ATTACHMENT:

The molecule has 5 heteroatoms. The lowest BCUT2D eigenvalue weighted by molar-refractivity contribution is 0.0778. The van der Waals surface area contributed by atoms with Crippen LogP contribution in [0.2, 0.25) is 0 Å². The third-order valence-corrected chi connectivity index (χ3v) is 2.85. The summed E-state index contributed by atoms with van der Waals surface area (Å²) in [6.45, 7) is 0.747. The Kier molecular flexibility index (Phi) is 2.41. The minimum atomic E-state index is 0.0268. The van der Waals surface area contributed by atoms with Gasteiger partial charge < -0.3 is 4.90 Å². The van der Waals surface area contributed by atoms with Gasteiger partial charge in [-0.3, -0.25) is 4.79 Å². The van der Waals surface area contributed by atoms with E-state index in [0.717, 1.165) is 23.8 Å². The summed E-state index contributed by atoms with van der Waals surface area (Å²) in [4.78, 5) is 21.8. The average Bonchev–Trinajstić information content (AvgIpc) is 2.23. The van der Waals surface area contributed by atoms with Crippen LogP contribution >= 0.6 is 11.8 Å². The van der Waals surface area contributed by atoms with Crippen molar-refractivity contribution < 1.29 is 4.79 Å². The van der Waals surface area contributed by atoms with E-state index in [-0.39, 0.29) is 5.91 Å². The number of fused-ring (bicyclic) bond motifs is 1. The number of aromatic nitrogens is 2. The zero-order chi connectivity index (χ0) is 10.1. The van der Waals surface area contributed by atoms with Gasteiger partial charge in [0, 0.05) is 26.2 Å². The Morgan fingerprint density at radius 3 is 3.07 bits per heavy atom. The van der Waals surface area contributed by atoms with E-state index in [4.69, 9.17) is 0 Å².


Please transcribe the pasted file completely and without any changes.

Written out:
The molecule has 5 heteroatoms. The lowest BCUT2D eigenvalue weighted by molar-refractivity contribution is 0.0778. The van der Waals surface area contributed by atoms with Crippen LogP contribution in [0.2, 0.25) is 0 Å². The third-order valence-corrected chi connectivity index (χ3v) is 2.85. The summed E-state index contributed by atoms with van der Waals surface area (Å²) in [6.45, 7) is 0.747. The Kier molecular flexibility index (Phi) is 2.41. The minimum atomic E-state index is 0.0268. The van der Waals surface area contributed by atoms with Gasteiger partial charge < -0.3 is 4.90 Å². The van der Waals surface area contributed by atoms with Gasteiger partial charge in [-0.3, -0.25) is 4.79 Å². The van der Waals surface area contributed by atoms with E-state index in [0.717, 1.165) is 23.8 Å². The summed E-state index contributed by atoms with van der Waals surface area (Å²) in [4.78, 5) is 21.8. The average Bonchev–Trinajstić information content (AvgIpc) is 2.23. The van der Waals surface area contributed by atoms with Crippen LogP contribution >= 0.6 is 11.8 Å². The van der Waals surface area contributed by atoms with Crippen molar-refractivity contribution < 1.29 is 4.79 Å². The van der Waals surface area contributed by atoms with E-state index in [-0.39, 0.29) is 5.91 Å². The number of fused-ring (bicyclic) bond motifs is 1. The number of aromatic nitrogens is 2. The zero-order chi connectivity index (χ0) is 10.1. The van der Waals surface area contributed by atoms with Gasteiger partial charge in [0, 0.05) is 26.2 Å². The Morgan fingerprint density at radius 3 is 3.07 bits per heavy atom. The van der Waals surface area contributed by atoms with E-state index in [4.69, 9.17) is 0 Å².